Are These Olives Still Good?
If you are not sure how old that jar of olives is, take a moment to check a few things before mindlessly consuming them.
Look for signs of mold, changing texture, or if the liquid has discolored – toss them in the trash if anything does not look right.
Smell the container and if you detect an off odor, throw them away.
Listen for the pop if you are opening a new jar – if there is no “pop” pitch them.
Does the can have rust? Likely it has long passed the “best by” date and should be tossed.
If the “best by’ date is fairly recent, consume them as long as they pass the other tests.
Enjoy your olives safely and mindfully. Now let’s talk about storing olives.
Submerged in brine, jarred olives will keep for two years or more at room temperature. If there is no “best before” date, write the date of purchase on the bottom of the jar using a sharpie marker. Most olives will be good for a while past the best before date. Before you eat them, make sure they meet the quality tests.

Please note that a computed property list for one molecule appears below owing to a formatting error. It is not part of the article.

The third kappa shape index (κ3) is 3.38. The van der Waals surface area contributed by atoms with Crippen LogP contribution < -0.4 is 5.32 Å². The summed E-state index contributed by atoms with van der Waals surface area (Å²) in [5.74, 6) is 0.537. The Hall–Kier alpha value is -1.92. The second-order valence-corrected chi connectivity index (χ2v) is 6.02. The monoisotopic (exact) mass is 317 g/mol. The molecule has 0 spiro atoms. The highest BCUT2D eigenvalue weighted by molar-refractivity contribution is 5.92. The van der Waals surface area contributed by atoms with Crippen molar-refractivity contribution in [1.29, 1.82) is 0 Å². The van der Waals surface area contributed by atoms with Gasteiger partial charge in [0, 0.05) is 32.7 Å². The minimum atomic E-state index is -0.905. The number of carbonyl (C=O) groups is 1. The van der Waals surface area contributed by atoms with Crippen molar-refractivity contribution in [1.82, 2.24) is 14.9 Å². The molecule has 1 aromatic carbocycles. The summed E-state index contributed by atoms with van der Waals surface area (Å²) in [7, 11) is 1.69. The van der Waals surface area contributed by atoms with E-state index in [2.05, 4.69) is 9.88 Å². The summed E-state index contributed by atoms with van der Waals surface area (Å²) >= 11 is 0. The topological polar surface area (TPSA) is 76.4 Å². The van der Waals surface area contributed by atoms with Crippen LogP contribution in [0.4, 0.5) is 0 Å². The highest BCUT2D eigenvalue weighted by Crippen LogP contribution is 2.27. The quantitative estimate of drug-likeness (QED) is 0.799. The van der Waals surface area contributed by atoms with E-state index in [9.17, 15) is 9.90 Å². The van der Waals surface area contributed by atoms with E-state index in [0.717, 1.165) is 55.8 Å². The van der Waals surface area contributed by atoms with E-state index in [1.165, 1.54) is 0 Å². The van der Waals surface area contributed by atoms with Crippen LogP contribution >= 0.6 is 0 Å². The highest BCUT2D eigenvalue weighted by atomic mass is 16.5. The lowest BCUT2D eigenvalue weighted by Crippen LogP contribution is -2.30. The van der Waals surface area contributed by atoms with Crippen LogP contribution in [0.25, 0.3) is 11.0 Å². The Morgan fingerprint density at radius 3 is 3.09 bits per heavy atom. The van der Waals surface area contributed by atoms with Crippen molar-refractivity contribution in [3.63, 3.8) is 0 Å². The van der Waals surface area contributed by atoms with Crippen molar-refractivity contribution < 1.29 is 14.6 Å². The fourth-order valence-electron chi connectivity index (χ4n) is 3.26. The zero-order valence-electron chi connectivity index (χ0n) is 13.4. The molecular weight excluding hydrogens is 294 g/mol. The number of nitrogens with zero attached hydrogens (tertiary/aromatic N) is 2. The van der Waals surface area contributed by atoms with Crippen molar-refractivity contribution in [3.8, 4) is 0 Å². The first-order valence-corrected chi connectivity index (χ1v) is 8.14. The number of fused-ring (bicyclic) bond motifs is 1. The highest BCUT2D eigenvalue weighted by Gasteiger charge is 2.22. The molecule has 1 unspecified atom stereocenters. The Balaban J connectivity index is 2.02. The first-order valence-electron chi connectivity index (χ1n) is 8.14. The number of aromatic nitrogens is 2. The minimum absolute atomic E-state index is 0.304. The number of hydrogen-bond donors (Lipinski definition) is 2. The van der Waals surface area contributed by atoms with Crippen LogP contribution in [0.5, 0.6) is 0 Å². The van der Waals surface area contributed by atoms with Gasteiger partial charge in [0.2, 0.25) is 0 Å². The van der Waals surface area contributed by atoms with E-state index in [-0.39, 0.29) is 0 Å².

I am dubious about the FDA’s claim that BPA, which is used in the linings of many cans, is safe and do not suggest that you buy olives in cans. If you prefer to use canned, transfer the olives – brine included – to an air tight storage container of a similar size and refrigerate. Stored in this way, the olives will keep for six months.
Opened jars will keep for up to six months in the refrigerator. If the olives remain submerged in the brine, they can safely stay at room temperature for one to two weeks, but they should be used quickly. Before consuming, make sure they meet the tests for quality.
Do not store deli olives at room temperature for more than a day. They will last one to two months in your refrigerator.
One of the wonderful things about being a mindful cook is that you know how to take the time to pause, breathe, and safely enjoy your food.